Did you know that prior to the pandemic, the average American spent roughly 93 percent of their time indoors, according to a study by the Environmental Protection Agency
? Because so many people are now spending more time at home than ever before, getting outdoors is even more opportune, no matter the weather. In fact, there are a number of mental health and overall wellness benefits!
Taking advantage of the healing properties of nature can be an important component of self-care. I tell my patients that the practice brings significant benefit! Satisfaction with life, efficiency and positivity is increased. You will feel more energetic, sharp, creative and less depressed and anxious.
Is being outside good for you?
As it turns out, your mother’s decree to “go outside and play,” was actually sound health advice. The health benefits of spending time outdoors include:
- Increased Vitamin D levels—all it takes is 15 minutes a day in the sunshine to make a noticeable difference. Results may include improved liver, kidney and bone health and a boost for your immune system.
- Reduced stress—being outside regularly drops your levels of the stress hormone cortisol, lowers your heart rate and elevates your mood, which decreases your body’s response to and level of stress.
- Natural aromatherapy—whether it’s the smell of pine and dirt in the forest or the aroma of salt and sand on a beach, nature provides a natural perfume that produces a calming effect and increases the health benefits of the experience.
- Exercise—it’s easier and more likely that you’ll maintain an active lifestyle if you get off the couch or out of the house regularly.
- Better sleep—going outside often can help reset your circadian rhythms, which set your sleep/wake schedule, and restore a more natural sleep pattern.
- Improved productivity—expect better work or academic performance when you spend more time outside. Creativity, alertness and efficiency can also go up.
Are Cincinnati’s parks the pathway to good health?
Forest bathing—spending time outdoors in a forest or other green space to reap numerous health benefits—is a decades-old Japanese practice used to improve both mental and physical health. Luckily, you don’t have to leave the country to take advantage of Mother Nature’s healthcare plan.
The Cincinnati area’s vibrant park system boasts a wide variety of greenspace, with parks, preserves and trails located throughout the region. And even under social distancing, you can still take advantage of what they have to offer (remember to keep a minimum six-foot distance from other park goers).
is located just two miles from the heart of downtown Cincinnati. Originally an old stone quarry, Inwood Park features nearly 20 acres that include a picnic area, lake, restrooms and more. Also featured is a granite boulder monument to Fredrich Ludwig Jahn, who is known as the Father of Gymnastics, and the Inwood Pavilion, which dates back to 1911 and is one of the earliest buildings in the Cincinnati Parks system.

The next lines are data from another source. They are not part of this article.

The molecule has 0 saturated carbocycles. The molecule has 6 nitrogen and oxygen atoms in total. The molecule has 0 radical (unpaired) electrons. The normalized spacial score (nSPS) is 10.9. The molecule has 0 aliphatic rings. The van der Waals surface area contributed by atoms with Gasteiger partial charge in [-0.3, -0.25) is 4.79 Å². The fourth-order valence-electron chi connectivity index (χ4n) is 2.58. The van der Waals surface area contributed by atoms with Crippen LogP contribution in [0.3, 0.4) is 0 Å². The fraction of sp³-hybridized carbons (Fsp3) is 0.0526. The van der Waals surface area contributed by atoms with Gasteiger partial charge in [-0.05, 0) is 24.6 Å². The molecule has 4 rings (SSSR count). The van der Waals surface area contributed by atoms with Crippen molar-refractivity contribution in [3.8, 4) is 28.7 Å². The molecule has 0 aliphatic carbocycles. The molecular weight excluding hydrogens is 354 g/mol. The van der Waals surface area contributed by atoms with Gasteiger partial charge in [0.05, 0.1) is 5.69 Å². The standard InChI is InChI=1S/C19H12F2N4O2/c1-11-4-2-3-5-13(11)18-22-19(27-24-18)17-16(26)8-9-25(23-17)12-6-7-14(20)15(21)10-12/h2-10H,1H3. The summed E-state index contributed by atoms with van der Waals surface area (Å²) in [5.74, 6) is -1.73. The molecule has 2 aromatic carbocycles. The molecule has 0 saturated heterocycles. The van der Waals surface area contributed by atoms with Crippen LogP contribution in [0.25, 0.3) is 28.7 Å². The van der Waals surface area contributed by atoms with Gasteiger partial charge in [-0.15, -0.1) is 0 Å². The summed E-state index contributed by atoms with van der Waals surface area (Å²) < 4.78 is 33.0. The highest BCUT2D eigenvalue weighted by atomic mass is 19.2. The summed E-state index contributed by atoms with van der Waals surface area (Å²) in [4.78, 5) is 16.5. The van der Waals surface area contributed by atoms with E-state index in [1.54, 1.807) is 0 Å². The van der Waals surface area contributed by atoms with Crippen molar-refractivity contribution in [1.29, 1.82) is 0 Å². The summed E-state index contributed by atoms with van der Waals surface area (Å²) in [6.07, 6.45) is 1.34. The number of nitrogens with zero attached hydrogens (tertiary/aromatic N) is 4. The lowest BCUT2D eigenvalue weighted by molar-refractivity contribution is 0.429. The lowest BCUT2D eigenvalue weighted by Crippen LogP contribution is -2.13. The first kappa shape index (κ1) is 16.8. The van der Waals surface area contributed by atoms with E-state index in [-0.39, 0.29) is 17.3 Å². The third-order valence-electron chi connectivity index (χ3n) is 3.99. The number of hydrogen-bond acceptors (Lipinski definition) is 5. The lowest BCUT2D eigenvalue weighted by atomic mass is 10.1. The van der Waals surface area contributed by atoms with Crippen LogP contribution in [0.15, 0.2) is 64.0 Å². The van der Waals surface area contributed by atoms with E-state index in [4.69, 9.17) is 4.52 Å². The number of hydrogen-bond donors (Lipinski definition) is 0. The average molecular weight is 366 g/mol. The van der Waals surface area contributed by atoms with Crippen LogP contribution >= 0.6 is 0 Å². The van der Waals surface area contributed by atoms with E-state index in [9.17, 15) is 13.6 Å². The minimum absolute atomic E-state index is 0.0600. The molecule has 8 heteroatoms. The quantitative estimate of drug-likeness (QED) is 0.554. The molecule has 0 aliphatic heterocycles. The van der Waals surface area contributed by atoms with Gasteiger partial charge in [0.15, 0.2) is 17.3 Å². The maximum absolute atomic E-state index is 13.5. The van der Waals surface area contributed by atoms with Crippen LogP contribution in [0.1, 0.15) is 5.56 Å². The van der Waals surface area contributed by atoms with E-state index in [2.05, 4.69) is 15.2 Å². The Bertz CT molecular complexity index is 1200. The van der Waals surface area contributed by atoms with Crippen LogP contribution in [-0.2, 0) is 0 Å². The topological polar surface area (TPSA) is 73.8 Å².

Mt. Airy Forest
Ohio’s only wheelchair accessible public treehouse is found in Mt. Airy Forest
. The park has almost 1,500 acres of trails for hikers, bike riders and horseback riders to enjoy the benefits of outdoor activity. A disc golf course, picnic tables, and charcoal grills round out this park's many offerings. Doris Day Dog Park, an enclosed play area is right next door as well.
Frederick H. Alms Memorial Park
The 94-acre Frederick H. Alms Memorial Park
overlooks the Ohio River—providing a perfect scenic backdrop for your outdoor activities. Originally a winery before the Civil War, the land and its spectacular view were donated to the city in the early 1900s as a memorial to Frederick H. Alms by his wife.
houses the Cincinnati Art Museum, the Cincinnati Playhouse in the Park, the Krohn Conservatory and a 172-foot high Water Tower from the 1800s, making it one of the most popular parks in the area. Landmarks include Hinkle Magnolia Garden, Mirror Lake, Twin Lakes and the Bettman Fountain.
You don’t always need vast open spaces to enjoy the health benefits of nature. Hopkins Park
is just under an acre at Auburn and Dorchester Avenues, but it packs a lot into a smaller space. Terraced steps, tables and benches as well as a play area for children and a basketball court provide an outdoor respite for the people who work or live nearby.Helping you live an active, healthy life is the ultimate goal of the physician team at The Christ Hospital Health Network. Schedule an appointment online with one near you to learn more about how you can improve your overall health and, in turn, your quality of life.